Growing up, Mr Nicholas Chan recalls being struck by the stories his mother and grandmother shared about the plight of friends and relatives who had to undergo risky procedures to terminate their unexpected or unwanted pregnancies.
In those days, abortions were considered taboo and these women had to turn to back alley clinics to get it done. Many suffered from long-term complications as a result of unsafe practices; some even died.
“I was extremely surprised to hear such stories because even at a young age, I believed that a doctor’s duty is to provide his patients with the best medical treatment possible,” says Mr Chan.
“The fact that there were doctors who took advantage of a vulnerable population did not sit well with me. I felt that if I could become a doctor myself, I would be in a better position to help such people.”
It is this fervent passion to heal and help others that has led the 24-year-old on a remarkable journey to where he is today.
A secondary school dropout, he enrolled in the Institute of Technical Education (ITE) in 2013 to pursue a National Institute of Technical Education Certificate in Nursing. He was impatient to further his ambition and wanted to dive straight into hands-on medical work.
But he soon realised that the transition from ITE Nursing to medical school was not as simple as he had thought. “It was only after entering ITE that I began to seriously research this path that I’d chosen,” he says.
Even so, Mr Chan remained undaunted. He did well enough to enter Nanyang Polytechnic’s (NYP) Diploma in Nursing programme in 2015. When he learnt that the National University of Singapore (NUS) would accept exceptional nursing diploma applicants, he went one step further to increase his chances of getting an interview with NUS — by taking his A levels as a private candidate in 2017.
Achieving a near-perfect grade point average in NYP, good A-level grades and being in the top 10 percentile during NUS’ medical admissions test, Mr Chan was deservedly given a place in Yong Loo Lin School of Medicine at NUS last year, which sets him on the path of becoming a doctor.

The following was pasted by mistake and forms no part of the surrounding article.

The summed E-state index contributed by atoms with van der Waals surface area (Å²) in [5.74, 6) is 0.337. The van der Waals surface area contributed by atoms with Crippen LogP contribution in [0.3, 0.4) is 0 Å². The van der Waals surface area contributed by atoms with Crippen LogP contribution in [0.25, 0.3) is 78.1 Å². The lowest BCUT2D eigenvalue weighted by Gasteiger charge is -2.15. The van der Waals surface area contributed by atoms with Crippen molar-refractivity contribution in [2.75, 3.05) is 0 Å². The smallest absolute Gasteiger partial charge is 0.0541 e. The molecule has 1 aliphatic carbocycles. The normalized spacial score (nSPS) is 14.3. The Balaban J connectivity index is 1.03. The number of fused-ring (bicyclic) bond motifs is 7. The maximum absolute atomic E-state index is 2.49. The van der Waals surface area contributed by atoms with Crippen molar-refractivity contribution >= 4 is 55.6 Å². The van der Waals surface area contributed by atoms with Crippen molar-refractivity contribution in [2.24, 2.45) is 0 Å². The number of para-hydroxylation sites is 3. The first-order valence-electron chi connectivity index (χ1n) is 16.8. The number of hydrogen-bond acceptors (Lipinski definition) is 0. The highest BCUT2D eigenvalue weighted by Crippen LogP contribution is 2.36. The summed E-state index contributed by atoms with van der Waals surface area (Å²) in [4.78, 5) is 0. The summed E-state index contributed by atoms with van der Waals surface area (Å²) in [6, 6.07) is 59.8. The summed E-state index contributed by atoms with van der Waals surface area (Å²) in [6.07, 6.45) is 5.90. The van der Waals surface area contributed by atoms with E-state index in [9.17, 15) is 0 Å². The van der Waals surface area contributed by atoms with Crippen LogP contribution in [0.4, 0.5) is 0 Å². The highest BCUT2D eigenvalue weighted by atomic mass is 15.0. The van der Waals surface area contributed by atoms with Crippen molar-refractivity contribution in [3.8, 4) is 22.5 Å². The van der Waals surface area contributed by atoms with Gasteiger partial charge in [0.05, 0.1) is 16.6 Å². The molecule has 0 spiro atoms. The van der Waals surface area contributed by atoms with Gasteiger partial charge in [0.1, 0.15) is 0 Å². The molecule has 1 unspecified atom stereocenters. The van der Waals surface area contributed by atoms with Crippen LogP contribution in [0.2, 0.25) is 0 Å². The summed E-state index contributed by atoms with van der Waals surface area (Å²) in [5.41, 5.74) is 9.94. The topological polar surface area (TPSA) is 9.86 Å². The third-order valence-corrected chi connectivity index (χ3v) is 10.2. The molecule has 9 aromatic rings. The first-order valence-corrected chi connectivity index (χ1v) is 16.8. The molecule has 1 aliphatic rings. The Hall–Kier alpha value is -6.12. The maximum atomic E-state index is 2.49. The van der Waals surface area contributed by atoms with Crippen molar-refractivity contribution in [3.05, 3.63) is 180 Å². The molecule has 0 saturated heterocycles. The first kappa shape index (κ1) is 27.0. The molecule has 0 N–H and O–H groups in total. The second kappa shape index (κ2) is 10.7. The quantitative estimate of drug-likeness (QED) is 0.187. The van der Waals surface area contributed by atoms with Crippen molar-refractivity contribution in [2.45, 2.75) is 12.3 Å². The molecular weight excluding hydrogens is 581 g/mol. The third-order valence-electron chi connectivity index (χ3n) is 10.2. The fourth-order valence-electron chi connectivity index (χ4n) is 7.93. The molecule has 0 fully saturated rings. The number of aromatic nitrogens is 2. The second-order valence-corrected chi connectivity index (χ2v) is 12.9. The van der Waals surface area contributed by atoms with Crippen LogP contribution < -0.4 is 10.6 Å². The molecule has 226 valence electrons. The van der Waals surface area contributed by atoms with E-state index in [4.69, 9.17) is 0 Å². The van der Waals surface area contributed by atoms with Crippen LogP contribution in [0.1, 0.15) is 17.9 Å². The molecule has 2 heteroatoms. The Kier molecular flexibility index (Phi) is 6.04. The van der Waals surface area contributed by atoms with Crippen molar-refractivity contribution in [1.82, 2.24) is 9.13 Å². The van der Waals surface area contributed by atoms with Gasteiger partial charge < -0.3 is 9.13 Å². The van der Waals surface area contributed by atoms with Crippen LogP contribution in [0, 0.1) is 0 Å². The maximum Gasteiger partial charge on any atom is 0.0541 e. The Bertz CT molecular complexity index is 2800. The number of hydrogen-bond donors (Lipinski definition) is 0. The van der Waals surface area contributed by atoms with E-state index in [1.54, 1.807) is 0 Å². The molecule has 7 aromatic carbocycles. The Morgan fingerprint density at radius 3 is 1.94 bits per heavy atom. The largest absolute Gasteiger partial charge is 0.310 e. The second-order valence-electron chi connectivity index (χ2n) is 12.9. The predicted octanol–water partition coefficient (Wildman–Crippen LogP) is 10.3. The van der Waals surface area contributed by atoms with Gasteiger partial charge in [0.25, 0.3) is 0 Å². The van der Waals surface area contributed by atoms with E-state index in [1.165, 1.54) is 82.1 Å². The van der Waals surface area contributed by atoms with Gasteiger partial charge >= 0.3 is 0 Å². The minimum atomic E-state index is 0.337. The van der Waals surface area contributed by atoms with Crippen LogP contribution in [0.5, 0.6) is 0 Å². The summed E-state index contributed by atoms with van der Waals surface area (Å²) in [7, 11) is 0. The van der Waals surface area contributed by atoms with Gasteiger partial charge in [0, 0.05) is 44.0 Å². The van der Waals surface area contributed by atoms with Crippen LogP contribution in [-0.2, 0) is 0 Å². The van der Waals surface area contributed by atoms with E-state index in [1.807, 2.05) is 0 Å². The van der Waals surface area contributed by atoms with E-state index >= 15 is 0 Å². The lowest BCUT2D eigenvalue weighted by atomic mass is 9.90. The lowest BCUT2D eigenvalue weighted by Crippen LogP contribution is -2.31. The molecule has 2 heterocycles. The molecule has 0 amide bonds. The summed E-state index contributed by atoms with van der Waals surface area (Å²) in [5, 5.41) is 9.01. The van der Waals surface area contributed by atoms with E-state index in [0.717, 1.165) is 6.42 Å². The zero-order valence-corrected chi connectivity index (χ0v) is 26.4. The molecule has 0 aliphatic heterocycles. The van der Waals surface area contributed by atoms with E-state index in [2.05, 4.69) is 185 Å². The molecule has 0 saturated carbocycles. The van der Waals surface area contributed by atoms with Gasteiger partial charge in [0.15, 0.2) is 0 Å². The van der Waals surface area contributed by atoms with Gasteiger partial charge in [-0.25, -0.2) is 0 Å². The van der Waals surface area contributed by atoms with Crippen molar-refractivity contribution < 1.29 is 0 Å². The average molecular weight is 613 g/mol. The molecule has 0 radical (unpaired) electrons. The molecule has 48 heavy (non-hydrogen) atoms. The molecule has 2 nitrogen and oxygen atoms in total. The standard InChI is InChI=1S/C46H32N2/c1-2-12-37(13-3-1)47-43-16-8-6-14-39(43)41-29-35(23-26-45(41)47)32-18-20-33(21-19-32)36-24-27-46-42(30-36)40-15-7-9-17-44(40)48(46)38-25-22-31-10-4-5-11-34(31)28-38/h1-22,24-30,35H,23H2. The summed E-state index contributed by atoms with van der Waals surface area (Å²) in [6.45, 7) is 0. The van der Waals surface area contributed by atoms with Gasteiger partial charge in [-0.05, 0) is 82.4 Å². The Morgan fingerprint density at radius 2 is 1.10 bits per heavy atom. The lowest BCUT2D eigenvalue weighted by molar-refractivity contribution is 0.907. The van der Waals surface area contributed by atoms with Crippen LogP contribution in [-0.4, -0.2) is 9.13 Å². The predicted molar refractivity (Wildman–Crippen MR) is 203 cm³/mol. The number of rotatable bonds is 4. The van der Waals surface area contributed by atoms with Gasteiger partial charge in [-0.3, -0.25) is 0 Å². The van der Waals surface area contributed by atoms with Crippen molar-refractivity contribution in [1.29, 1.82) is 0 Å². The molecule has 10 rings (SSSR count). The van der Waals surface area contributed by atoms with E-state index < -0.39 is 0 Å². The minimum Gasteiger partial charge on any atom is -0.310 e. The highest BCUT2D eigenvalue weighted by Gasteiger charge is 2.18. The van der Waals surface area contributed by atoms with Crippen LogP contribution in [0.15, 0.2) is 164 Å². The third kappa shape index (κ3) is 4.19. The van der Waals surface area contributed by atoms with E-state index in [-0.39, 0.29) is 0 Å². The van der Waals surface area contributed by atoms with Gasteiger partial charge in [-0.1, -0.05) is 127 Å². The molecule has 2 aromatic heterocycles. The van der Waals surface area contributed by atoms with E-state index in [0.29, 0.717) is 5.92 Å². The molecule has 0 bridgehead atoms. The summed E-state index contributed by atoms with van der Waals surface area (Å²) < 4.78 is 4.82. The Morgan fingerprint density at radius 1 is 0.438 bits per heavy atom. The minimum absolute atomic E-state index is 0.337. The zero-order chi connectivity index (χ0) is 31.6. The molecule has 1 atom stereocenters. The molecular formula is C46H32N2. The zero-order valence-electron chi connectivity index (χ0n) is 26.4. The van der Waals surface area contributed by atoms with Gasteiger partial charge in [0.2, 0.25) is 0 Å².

He was awarded an NUS Merit Scholarship, for which applicants are required to submit a scholarship application, and present outstanding academic results and non-academic achievements.
Currently a Year 1 student in the Bachelor of Medicine and Bachelor of Surgery (MBBS) programme, Mr Chan says he is grateful for the opportunities afforded by the scholarship, including how it will allow him to give back to society.
One of his scholarship requirements requires him to participate in a community project under the Seeds of Good programme, a NUS community engagement programme that empowers students to contribute to society by connecting them with outreach organisations.
Professing a strong inclination towards women’s health, Mr Chan thinks he is likely to choose projects related to that speciality. “I am in touch with several of my professors who have introduced me to women’s health projects of their own and they have agreed to mentor me,” he says.
A part-time Singapore Civil Defence Force volunteer, Mr Chan is also working on becoming an emergency medical technician. His next big dream is to specialise in internal medicine and women’s health because he feels it is woefully neglected in some parts of the world.
“Doctors may not always be able to take our patients’ illnesses away, but we’re in a position to give them the best shot they have at recovering. I hope that specialising in internal medicine will give me the widest skill set and knowledge base so that I can be useful in primary health,” he explains.